- Associated Press - Saturday, December 5, 2015

It’s difficult to remember the previous time the Carolina Panthers lost a regular-season game.

It sure wasn’t this season. They are the lone remaining unbeaten after New England went down at Denver last weekend. The Panthers (11-0) have a realistic shot at repeating the Patriots’ achievement of 2007, winning all 16 regular-season outings.

When they visit New Orleans on Sunday - where their 15-game string began last season - the Panthers can clinch the NFC South with a victory. New Orleans (4-7) has dropped three in a row and can’t stop anyone, a far cry from Carolina’s D.

“Obviously, their defense is tops in the league,” says Saints tight end Benjamin Watson, who is close: Carolina ranks second.

“They’re playing well. They’re playing very aggressive football, very physical football. They are the main reason why they are 11-0. … Their defensive line does a good job of creating pressure, they move around a lot. Their linebackers obviously get to the football, and they wreak havoc.”

The Panthers are plus-16 in turnover margin and have 28 takeaways.

That havoc has translated to the offense, too. Cam Newton running and throwing, Greg Olsen catching, Jonathan Stewart rushing - it’s been a potent combination lately.

“It’s just guys are making plays when their numbers are called,” Newton says. “There is no magic dust or anything that is special. It is just guys finding a way to win football games.”

The action began Thursday night with Green Bay’s stunning 27-23 victory at Detroit.

Aaron Rodgers threw a 61-yard touchdown pass to Richard Rodgers with no time left to lift the Packers (8-4) past the Lions (4-8). Green Bay got the untimed down after Detroit defensive end Devin Taylor was called for grabbing Aaron Rodgers’ facemask on a tackle on what would’ve been the last play.

Seattle (6-5) at Minnesota (8-3)

Perhaps the feature presentation of the weekend, with the Seahawks finally above .500 and thinking they can stage a surge similar to last season’s, which landed them in the Super Bowl. Seattle’s offense has begun to crank up with Thomas Rawls at running back instead of injured Marshawn Lynch, and Doug Baldwin emerging as a No. 1 receiver. But tight end Jimmy Graham (knee) is done after getting hurt in last week’s victory over Pittsburgh, when Russell Wilson threw for a career-best five touchdowns.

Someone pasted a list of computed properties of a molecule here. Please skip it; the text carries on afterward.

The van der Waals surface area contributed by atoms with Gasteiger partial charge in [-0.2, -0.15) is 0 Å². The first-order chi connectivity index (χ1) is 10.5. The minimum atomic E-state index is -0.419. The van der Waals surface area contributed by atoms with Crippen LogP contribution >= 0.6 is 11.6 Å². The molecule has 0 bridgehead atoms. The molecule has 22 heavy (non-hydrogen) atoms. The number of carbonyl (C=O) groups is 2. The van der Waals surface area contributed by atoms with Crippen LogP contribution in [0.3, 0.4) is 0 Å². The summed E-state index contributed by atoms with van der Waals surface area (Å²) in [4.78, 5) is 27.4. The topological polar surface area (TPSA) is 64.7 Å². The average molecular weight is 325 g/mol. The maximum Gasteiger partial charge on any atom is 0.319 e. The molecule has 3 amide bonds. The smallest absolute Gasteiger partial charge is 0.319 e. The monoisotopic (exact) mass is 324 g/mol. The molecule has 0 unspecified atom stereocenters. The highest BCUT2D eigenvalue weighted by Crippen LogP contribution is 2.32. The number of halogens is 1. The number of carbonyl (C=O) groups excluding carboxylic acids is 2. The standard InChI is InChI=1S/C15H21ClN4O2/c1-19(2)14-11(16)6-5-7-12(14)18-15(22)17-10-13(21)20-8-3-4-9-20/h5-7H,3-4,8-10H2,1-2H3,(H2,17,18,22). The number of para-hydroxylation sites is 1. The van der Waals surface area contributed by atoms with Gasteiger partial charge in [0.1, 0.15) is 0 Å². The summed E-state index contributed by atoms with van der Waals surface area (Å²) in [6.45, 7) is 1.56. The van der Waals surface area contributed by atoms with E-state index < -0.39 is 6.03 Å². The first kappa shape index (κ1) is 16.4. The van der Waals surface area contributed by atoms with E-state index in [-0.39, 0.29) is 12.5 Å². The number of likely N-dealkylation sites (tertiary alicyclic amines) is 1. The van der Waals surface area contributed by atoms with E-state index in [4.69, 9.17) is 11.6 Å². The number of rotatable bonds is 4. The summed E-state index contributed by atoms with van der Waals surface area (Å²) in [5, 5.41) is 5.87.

“We’re not going to change,” coach Pete Carroll said of losing Graham. “We didn’t really change when Jimmy got here. We just wanted to get the football there.”

Minnesota is for real, rebounding from a home loss to Green Bay with a solid win at Atlanta. Adrian Peterson once more is the league’s best runner, and the defense is formidable.

Philadelphia (4-7) at New England (10-1)

New England remains formidable despite its injury woes, and a victory against the reeling Eagles, combined with a Jets loss, finishes off the AFC East race. Of most interest here could be who Tom Brady targets with his throws. Wondering if the Patriots have calls into Irving Fryar and Stanley Morgan to help their ailing receiving group?

Philly has dropped three straight and four of five as questions about coach Chip Kelly’s offseason moves - and future with the Eagles - become louder.

Denver (9-2) at San Diego (3-8)

The Broncos’ impressive rally in handing the Patriots their first loss has gotten attention throughout the NFL - in part because of who started it. Brock Osweiler seems to have learned his lessons well from Peyton Manning, who remains on the mend.

Denver’s defense is its sharpest tool right now, which is a good thing considering how formidable San Diego’s Philip Rivers has been. Despite a slew of injuries to the offense, Rivers ranks seventh in passer rating and has thrown 23 touchdowns to eight interceptions.

Kansas City (6-5) at Oakland (5-6)

Some juice has been added to this long and often nasty rivalry with both teams in contention for a wild card.

Kansas City’s five-game winning string has been built on stingy defense, mistake-free passing by Alex Smith, a solid running game even with Jamaal Charles sidelined, and good coaching.

The Raiders also have some dynamic offensive options - David Carr, Latavius Murray, Michael Crabtree, Amari Cooper - but their defense isn’t nearly as fearsome as KC’s.

Arizona (9-2) at St. Louis (4-7)

The all-time series between the current inhabitants of St. Louis - for how long? - and the former is deadlocked at 36-36-2.

Arizona fell at home to St. Louis in Week 4, when rookie Todd Gurley made his first start and ran for 146 yards. But these Rams are struggling, their pass offense going nowhere. They have dropped four in a row, yet are 3-0 within the NFC West.